Whilst birding recently in the Abha area I came across two Bosk’s fringe-toed lizard Acanthodactylus boskianus both were near to vegetation of low-lying shrubs. This is the most widespread species of its genus as well as the largest Acanthodactylus species throughout its range, measuring 16-23 centimetres in total length, which includes all of Saharan North Africa and the Middle East including Arabia (widespread in Saudi Arabia), the Levant and Mesopotamia (including the Turkish border), as well as north- western Iran. It has a long, cylindrical body and well developed legs and is known as a fringe-toed lizard due to the presence of a series of scales on the fingers that provide traction for running over loose sand.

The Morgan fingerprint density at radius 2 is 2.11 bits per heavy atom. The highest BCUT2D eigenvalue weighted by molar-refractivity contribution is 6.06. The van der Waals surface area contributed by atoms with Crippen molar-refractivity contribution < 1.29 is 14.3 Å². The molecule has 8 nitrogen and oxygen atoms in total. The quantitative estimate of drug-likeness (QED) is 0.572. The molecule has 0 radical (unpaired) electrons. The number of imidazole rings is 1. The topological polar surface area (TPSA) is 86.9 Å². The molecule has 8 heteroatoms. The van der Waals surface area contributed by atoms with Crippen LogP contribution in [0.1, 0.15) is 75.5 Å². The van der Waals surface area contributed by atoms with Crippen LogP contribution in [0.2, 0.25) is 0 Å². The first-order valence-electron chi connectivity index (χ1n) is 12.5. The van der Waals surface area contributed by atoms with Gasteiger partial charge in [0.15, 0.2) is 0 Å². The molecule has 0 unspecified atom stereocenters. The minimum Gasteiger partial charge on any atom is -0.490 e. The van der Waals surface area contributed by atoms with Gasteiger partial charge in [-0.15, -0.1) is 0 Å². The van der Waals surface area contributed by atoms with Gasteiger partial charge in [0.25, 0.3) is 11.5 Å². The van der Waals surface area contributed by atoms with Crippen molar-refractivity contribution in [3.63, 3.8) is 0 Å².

The general body colour of this species ranges from darkish or silvery grey, to yellow or reddish brown, with seven contrasting dark, brown longitudinal stripes that run the length of the back. With age, these stripes generally fade away or become grey in colour. It frequents a range of stony and sandy environments and is sometimes common in rocky areas with some shrubs.
They excavate burrows in hard sand, some of which are equipped with multiple entrances to allow quick retreats and act as a nightly resting place and as a refuge from periods of intense heat. They emerge from their burrows around mid-morning. It is a voracious predator and eats a wide variety of small insects and other invertebrates.